Juliet uses many metaphors and allusions. A metaphor compares two unlike things, and an allusion makes reference to history or literature. The beginning is both. She begins by asking Phaeton’s carriage to bring in night. She describes how lovers do not need light to see, because they light each other up. She also describes night as a matron, a motherly old lady.
Come, civil night,
Thou sober-suited matron, all in black,
And learn me how to lose a winning match,
Play'd for a pair of stainless maidenhoods.
She is describing how she wants to lose her virginity, now that she is married. For Juliet, night is a metaphor for sex as well as love. Night brings Romeo, and she loves him.
Juliet also describes Romeo as “day in night” because he is the bright spot of her otherwise dark situation.
In an allusion to Romeo’s earlier reference to Juliet begin the sun killing the envious moon, Juliet describing making stars out of Romeo.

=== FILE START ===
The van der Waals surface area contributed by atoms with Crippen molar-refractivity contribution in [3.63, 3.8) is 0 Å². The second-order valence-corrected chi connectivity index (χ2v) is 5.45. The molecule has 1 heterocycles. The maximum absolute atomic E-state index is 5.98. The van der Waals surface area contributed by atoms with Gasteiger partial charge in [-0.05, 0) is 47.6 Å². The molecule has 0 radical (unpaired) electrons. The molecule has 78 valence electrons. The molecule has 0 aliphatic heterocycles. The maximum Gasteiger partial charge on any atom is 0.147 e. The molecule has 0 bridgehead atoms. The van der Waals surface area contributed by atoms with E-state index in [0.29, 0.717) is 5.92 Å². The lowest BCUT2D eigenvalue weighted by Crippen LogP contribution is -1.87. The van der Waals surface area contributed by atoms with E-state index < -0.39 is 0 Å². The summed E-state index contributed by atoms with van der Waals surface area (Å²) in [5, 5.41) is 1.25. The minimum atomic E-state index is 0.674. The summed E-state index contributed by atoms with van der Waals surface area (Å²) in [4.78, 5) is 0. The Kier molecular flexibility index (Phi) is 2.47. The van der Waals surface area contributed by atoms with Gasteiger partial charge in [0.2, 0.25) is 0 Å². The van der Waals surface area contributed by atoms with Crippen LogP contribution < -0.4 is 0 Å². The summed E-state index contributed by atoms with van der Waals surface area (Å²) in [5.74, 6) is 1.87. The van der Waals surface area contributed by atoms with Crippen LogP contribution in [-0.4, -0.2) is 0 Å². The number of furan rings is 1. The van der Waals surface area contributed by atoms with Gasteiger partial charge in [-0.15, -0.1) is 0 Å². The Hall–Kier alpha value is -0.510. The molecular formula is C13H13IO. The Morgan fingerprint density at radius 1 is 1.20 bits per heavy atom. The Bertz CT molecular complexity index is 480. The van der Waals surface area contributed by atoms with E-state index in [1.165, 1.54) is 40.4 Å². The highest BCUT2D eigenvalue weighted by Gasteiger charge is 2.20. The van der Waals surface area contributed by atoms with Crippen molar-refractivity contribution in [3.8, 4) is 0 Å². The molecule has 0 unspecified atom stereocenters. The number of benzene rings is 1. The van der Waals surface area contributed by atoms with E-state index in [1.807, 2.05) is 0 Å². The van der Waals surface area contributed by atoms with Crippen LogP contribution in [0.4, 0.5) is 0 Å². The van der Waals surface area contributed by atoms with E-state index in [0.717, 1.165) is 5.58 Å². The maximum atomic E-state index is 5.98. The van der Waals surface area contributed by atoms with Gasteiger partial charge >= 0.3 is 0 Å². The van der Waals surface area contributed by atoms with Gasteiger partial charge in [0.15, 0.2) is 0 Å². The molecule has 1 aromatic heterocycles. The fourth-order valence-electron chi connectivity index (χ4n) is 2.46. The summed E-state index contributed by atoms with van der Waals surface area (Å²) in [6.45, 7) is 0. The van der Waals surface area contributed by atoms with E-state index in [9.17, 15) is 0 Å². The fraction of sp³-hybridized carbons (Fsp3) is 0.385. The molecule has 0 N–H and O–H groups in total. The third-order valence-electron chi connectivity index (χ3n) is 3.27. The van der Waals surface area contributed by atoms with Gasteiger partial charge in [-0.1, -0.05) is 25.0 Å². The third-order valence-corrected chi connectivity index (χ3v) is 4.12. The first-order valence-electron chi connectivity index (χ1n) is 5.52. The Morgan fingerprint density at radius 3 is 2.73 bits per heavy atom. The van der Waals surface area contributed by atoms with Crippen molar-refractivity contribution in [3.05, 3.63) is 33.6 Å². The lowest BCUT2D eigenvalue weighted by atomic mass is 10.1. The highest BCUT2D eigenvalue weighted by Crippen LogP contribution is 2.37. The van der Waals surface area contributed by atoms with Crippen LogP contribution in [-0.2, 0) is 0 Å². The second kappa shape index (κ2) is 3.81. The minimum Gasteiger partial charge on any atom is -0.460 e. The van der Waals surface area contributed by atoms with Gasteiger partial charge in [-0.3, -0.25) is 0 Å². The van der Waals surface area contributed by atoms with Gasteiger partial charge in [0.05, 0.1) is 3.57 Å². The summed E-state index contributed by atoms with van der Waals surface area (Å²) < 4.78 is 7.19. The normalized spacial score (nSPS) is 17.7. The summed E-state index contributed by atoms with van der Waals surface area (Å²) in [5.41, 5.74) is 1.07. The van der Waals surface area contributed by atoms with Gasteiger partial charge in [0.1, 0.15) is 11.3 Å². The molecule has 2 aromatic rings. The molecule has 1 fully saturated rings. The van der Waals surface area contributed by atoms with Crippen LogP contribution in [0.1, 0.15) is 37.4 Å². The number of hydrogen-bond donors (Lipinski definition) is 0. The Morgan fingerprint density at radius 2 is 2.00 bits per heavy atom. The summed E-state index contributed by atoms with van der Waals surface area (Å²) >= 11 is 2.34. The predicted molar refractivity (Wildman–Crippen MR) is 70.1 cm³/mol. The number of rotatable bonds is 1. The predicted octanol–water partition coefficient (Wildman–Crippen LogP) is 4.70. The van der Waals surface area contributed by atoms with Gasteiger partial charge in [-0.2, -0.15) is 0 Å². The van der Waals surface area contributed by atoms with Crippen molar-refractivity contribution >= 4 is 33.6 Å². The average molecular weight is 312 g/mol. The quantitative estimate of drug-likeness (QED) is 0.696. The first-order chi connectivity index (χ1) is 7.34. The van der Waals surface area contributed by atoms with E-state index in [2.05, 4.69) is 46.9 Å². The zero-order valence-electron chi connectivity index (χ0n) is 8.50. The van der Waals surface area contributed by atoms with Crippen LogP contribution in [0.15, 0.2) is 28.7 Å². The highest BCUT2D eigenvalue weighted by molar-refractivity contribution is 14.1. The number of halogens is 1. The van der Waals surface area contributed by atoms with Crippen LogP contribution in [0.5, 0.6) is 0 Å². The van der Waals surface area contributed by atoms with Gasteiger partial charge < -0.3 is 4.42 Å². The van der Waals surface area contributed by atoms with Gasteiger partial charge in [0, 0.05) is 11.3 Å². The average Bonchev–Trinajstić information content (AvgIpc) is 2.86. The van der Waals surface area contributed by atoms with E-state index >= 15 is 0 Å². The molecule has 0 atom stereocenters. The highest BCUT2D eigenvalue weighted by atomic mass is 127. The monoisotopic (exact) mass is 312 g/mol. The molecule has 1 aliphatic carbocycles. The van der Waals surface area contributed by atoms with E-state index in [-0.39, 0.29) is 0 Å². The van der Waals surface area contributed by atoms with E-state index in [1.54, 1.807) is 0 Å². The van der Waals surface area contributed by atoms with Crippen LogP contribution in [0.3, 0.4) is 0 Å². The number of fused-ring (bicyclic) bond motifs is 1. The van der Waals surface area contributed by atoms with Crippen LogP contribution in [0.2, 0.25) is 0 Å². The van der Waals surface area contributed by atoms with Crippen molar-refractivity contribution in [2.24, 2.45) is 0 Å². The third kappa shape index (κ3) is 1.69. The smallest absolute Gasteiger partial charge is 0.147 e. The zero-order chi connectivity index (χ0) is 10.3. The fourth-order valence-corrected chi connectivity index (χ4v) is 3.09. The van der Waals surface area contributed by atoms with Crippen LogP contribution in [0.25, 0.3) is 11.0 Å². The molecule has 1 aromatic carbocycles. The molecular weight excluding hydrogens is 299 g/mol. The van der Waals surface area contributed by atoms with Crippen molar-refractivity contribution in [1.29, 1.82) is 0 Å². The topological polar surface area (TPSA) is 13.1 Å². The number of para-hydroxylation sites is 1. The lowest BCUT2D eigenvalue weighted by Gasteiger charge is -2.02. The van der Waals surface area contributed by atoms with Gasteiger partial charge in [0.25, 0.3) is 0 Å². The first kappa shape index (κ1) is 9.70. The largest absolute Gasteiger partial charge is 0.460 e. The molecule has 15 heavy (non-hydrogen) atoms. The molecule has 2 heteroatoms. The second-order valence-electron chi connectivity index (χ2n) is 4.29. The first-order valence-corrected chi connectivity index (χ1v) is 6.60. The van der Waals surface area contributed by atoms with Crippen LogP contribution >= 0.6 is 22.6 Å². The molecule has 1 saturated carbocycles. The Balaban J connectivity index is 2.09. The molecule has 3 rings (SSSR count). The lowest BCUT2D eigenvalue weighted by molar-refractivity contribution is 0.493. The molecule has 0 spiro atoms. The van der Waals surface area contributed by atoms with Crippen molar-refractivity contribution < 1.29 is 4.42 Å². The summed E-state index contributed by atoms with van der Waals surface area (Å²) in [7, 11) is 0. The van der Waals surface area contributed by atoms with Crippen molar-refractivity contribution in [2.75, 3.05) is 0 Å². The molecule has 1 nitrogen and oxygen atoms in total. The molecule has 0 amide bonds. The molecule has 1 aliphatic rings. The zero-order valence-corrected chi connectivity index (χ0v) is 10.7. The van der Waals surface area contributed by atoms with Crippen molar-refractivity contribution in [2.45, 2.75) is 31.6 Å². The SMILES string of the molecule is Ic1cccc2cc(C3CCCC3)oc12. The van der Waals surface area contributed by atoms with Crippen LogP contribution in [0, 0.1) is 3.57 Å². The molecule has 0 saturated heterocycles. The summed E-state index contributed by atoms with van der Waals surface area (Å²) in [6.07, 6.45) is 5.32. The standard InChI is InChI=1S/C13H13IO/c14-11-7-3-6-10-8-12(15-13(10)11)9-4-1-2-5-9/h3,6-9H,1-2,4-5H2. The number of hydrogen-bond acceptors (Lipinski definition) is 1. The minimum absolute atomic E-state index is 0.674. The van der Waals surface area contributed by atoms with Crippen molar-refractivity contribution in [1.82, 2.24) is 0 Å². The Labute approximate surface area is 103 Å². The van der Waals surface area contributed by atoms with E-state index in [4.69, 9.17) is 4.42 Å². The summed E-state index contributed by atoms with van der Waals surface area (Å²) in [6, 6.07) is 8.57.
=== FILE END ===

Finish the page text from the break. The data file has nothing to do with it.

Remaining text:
Give me my Romeo; and, when he shall die,
Take him and cut him out in little stars,
And he will make the face of heaven so fine
That all the world will be in love with night(25)
And pay no worship to the garish sun.
The day is "tedious," because Juliet cannot wait for night to come and Romeo with it.
There is also a simile, which compares two things indirectly:
So tedious is this day
As is the night before some festival(30)
To an impatient child that hath new robes
And may not wear them.
All of these references use flowery language because Juliet is excited and in love. Her soliloquy is suitably over the top to describe her passionate, and even aggressive, feelings.